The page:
New world order
The new rule for any bank or financial institution in the world is don't be too dependent on any one source of funding - because in the stormy conditions on world markets, that funding can disappear, sending said bank crashing on to the rocks.
The buffeting its shares were receiving on the London stock market week after week, the perception that it was too dependent on a British housing market heading for serious difficulties, was gradually undermining the confidence of the big institutions that provide around 44% of its funding.
There were signs of lenders to HBOS and depositors taking their cash back and putting it elsewhere.
If that had continued, well the consequences would have been unthinkable.
So the main benefit of its merger with Lloyds TSB is that the enlarged group will benefit from more diverse sources of finance - which should mean, to put it in crude terms, that the beefed-up Lloyds TSB will be less at risk of a run than either HBOS or Lloyds on their own.
It was exactly the same logic which drove Merrill Lynch, the big investment bank, into the arms of Bank of America at the weekend - because all the big investment banks, like Merrill, feel dangerously dependent on retaining the confidence of the big money managers and institutions that fund them.
And it's why Morgan Stanley - Merrill's great rival - is also looking for a partner or owner with more stable sources of funding (it's talking to America's Wachovia and others).
Even Goldman Sachs, the pre-eminent investment bank - in its recent heyday, one of the most powerful institutions in the western world - cannot be confident it can thrive and survive as an independent.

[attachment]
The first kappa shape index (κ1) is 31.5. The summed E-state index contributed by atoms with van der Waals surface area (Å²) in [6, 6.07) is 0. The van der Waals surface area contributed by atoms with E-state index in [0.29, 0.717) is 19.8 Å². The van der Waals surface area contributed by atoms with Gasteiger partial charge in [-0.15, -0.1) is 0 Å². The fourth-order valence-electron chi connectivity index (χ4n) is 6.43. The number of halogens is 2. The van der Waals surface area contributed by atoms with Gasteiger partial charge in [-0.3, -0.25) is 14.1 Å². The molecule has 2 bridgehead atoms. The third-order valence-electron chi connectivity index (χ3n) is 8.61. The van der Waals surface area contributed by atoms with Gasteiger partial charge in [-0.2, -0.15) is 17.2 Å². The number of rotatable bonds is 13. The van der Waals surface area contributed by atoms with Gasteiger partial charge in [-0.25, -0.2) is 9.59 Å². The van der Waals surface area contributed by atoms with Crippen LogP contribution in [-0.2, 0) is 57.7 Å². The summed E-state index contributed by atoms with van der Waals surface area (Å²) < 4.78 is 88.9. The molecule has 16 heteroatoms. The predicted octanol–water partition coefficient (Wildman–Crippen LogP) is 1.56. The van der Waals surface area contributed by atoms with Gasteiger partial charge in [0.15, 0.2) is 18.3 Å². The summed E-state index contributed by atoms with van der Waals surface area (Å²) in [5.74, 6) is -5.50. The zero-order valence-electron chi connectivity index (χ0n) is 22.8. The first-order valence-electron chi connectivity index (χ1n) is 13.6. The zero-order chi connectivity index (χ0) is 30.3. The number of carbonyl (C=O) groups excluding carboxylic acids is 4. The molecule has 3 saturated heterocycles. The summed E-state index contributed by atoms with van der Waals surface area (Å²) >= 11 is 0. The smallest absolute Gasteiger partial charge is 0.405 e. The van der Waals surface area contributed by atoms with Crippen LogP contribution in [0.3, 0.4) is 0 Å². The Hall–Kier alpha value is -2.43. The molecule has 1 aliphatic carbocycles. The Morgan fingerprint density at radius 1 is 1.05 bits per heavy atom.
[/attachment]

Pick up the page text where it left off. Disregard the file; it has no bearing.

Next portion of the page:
Also the recent behaviour of the US and UK governments has sent out a worrying message to the investment banks and their backers.
The authorities on both sides of the Atlantic have demonstrated that they'll do all they can to protect and preserve institutions that directly touch the lives of millions of people, retail banks such as Northern Rock and HBOS, mortgage funders such as Fannie Mae and Freddie Mac, or even an AIG, which has a huge retail presence.
But the US Treasury refused to prop up Lehman, which was allowed to collapse - and the salient fact about this investment bank is that it was not in retail banking.
The credit crunch is creating a new world order in banking and finance.
It's striking terror into the hearts of hedge funds, who can see their backers head for the hills at the mere sniff of an investment boo-boo by hedge-fund managers.
Conservative institutions, and those with simpler business models and a history of careful management of their funding sources, are the new superpowers.
It's a world in which Bank of America, JP Morgan, HSBC, Santander and even Lloyds TSB have the whip hand.
It's a world in which the Chinese state, if it co-ordinated the investments of its cash-rich institutions, could end up owning more-or-less the entire financial system of the US and the UK.
And it's a world in which even Morgan and Goldman may well have to surrender their proud independence.